iv. engage parents and families of participating students in both decision-making about solutions and in addressing student, family, and school needs; and
 
v. routinely assess the partnership’s implementation progress and resolve challenges and problems.

First let me say that I am very supportive of this initiative. Education is the key to success and the weapon of choice to combat poverty in this country. I'm dismayed, however, that Early Childhood Education is not at the top of your target list. There is irrefutable data proving that programs that promote ECE provide the basic building blocks for all future learning.
Please consider adding funding for grant proposals submitted by organizations that provide educational services to organizations that provide services to children from birth to five.
Please give our children the best chance for success.
Thanks for taking the time to listen.

I am very supportive of the Race to the Top objectives. I do believe it is important to include early childhood education in the plan, as brain research has shown that the early years are critical to the academic success of children as they progress throughout their educational years. Please consider investing in programs which provide quality early childhood education as part of their program. Thanks for your consideration.

Dear Department of Education,

As part of the RTT District Competition guidelines, we urge you to encourage districts to blend, merge, align and integrate curriculum and professional development in literacy and STEM (science, technology, engineering and math), especially in the early years and early grades. We also suggest that content literacy shows promise as a strategy for this integration.

Regarding STEM professional development, the field currently lacks sufficient validated models, so we suggest that the guidelines support promising as well as proven STEM PD approaches that include teacher-driven professional development.

Your encouragement will enable districts to take advantage of opportunities created by the Common Core Standards and the draft Next Generation Science Standards, as well as momentum in the STEM movement.

Respectfully,

Ralph Smith, Senior Vice President, The Annie E. Casey Foundation; Managing Director, Campaign for Grade-Level Reading
Arron Jiron, Program Officer, S. D. Bechtel, Jr. Foundation
Muhammed Chaudhry, CEO, Silicon Valley Education Foundation

The provided definition of "achievement gap" is confusing. It does not make sense to compare the average performance of my local low performing subgroups to the average of the highest performing state subgroups. It would be more meaningful to compare my lowest performing local subgroups to my highest performing local subgroups. Please clarify this definition.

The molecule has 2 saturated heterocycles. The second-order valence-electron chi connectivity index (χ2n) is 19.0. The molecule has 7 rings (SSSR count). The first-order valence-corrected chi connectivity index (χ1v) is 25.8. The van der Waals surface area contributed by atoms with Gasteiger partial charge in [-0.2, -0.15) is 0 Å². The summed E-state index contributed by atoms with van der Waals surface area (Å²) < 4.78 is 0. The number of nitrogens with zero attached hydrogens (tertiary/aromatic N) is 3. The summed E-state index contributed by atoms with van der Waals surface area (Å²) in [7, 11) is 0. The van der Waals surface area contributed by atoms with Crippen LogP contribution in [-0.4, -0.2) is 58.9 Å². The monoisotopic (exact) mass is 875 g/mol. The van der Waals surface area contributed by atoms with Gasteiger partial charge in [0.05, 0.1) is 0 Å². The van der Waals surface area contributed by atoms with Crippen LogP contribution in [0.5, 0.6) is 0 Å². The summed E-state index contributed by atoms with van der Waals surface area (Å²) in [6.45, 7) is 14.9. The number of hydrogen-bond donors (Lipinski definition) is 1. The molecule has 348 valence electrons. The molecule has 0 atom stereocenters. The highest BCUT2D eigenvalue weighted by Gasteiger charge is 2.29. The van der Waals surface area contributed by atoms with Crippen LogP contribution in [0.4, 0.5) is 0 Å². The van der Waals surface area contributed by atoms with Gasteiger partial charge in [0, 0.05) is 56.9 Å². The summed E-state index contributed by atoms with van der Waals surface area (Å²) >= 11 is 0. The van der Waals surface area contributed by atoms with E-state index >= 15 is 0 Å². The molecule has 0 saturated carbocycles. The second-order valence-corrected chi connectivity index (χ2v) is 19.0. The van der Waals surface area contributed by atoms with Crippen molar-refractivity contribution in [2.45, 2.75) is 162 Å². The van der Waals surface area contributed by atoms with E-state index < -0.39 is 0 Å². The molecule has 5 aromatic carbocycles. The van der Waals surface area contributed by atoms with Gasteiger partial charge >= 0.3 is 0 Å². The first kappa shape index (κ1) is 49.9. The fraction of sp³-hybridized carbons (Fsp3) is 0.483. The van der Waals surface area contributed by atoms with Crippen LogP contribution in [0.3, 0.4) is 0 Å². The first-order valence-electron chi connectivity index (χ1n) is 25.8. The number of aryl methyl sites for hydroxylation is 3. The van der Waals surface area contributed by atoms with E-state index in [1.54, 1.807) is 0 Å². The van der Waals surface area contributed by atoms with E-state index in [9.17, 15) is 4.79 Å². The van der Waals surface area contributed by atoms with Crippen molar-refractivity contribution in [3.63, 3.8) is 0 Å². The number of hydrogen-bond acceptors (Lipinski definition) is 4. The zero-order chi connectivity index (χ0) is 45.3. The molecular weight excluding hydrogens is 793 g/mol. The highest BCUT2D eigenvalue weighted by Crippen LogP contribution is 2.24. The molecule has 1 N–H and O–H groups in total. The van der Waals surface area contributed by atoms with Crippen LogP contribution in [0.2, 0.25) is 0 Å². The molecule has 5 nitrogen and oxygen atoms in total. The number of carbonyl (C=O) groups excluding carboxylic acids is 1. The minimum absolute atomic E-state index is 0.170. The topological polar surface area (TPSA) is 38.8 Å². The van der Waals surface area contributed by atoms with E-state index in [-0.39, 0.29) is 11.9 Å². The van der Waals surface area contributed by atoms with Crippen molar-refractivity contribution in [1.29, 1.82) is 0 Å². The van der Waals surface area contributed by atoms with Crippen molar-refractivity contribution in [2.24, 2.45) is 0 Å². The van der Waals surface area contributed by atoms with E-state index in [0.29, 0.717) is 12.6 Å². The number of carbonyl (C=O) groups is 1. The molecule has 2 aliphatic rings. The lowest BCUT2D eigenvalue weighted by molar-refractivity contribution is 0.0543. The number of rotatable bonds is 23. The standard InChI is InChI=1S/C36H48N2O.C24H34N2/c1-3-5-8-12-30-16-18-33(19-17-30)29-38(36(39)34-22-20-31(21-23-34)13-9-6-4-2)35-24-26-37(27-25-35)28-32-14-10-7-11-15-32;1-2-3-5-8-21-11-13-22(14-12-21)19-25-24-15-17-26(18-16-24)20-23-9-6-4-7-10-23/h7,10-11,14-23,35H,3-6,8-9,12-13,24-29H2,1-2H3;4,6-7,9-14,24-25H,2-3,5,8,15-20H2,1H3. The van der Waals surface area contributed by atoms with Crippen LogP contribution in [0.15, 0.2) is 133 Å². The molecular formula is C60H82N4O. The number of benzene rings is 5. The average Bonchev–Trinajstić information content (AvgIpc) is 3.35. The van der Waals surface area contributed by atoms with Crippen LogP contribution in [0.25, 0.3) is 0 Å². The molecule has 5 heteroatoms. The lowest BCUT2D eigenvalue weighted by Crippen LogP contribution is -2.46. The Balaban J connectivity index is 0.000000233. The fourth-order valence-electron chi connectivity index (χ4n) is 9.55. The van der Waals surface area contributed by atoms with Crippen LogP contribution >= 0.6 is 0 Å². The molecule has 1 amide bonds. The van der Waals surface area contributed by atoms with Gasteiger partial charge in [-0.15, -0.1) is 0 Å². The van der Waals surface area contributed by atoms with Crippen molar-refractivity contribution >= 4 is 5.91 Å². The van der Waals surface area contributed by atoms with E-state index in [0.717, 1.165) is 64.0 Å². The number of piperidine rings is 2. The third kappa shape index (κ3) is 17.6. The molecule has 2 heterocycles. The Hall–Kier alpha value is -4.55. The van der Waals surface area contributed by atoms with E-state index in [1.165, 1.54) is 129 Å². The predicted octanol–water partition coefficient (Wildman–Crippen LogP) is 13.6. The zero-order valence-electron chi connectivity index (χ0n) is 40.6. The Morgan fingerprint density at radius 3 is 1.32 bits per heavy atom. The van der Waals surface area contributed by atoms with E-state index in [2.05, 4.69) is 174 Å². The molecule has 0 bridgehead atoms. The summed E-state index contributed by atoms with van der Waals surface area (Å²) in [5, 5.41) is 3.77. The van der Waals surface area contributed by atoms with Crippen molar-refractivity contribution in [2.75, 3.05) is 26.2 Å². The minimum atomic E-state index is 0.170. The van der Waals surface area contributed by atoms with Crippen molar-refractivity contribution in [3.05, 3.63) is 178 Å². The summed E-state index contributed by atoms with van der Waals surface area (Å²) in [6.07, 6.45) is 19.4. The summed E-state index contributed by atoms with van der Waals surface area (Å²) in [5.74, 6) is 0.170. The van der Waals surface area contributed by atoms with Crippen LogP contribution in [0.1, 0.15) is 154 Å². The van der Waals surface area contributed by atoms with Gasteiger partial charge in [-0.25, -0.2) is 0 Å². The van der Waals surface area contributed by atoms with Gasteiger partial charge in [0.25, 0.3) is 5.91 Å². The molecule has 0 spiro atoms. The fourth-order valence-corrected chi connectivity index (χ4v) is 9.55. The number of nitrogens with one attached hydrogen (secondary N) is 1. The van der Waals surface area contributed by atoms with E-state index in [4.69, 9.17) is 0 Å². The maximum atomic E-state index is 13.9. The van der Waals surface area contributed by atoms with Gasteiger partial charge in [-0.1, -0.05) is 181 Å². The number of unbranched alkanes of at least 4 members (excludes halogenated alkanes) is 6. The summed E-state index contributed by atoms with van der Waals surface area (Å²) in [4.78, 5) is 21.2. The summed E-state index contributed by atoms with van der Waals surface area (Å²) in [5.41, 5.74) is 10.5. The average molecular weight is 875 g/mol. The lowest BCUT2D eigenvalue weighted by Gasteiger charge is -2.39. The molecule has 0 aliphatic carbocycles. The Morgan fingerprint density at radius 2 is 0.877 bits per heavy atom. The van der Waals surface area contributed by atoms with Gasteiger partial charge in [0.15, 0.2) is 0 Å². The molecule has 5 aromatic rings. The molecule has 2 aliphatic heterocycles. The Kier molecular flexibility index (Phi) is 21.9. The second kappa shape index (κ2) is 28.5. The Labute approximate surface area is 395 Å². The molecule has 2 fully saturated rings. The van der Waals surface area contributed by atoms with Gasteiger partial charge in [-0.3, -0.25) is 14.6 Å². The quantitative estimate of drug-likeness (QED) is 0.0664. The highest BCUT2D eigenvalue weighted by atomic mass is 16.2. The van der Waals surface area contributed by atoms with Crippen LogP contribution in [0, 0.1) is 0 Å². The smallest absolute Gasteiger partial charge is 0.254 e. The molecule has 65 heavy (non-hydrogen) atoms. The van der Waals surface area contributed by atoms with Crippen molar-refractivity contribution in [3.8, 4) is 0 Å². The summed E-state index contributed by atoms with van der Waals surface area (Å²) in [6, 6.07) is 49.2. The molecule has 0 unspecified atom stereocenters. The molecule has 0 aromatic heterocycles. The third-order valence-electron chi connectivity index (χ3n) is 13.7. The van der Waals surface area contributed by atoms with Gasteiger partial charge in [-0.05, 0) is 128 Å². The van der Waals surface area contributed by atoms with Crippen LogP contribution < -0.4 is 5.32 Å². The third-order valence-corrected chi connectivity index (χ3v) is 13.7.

The Honorable Arne Duncan
Secretary
U.S. Department of Education
400 Maryland Ave, SW
Washington, DC 20202

Dear Secretary Duncan:

We write to request that the Department of Education permit the insular areas of Guam, American Samoa, the Commonwealth of the Northern Mariana Islands, and the U.S. Virgin Islands to compete in the upcoming round of Race to the Top (RTT) grants and all future RTT grant competitions.

As part of the initial funding for the Race to the Top program, our districts received an initial set-aside of one-half of one percent under the State Fiscal Stabilization Fund portion of the American Recovery and Reinvestment Act. ED determined that our receipt of these funds disqualified our governments from receiving any additional funds under this program as we had already received money designed to cover the activities under RTT. We do not believe that this one-time set aside should permanently disqualify our districts from competing in RTT grant competitions and that legislation enacted after ARRA may provide ED with authority to include the territories in RTT grant competitions.

Section 308 of the Fiscal Year 2012 Consolidated Appropriations Act (P.L. 112-74) appropriated funds for another round of RTT grants and specified that funding may be awarded to “States or to local educational agencies, or both, in accordance with the applicable requirements of that section, as determined by the Secretary.” We believe that the extension of grant funding to LEAs directly would supersede ARRA’s initial prohibition for our districts to compete for RTT funding, as it expanded eligibility beyond state education agencies. Although our governments are not included in the statute’s definition of “state,” our governments deliver primary and secondary education as LEAs—similar to the education system in Hawaii—and this designation should permit our school systems to compete for RTT grants appropriated for in P.L. 112-74.

Further, we believe the statute’s “applicable requirements” clause does not prohibit LEAs in our districts from competing for these grants. The statute only expands the pool of eligible competitors while maintaining the Secretary’s discretion to award RTT grants from within this pool. We believe the Secretary’s discretion is appropriately applied to the requirements of the RTT program and not the program’s pool of eligible applicants.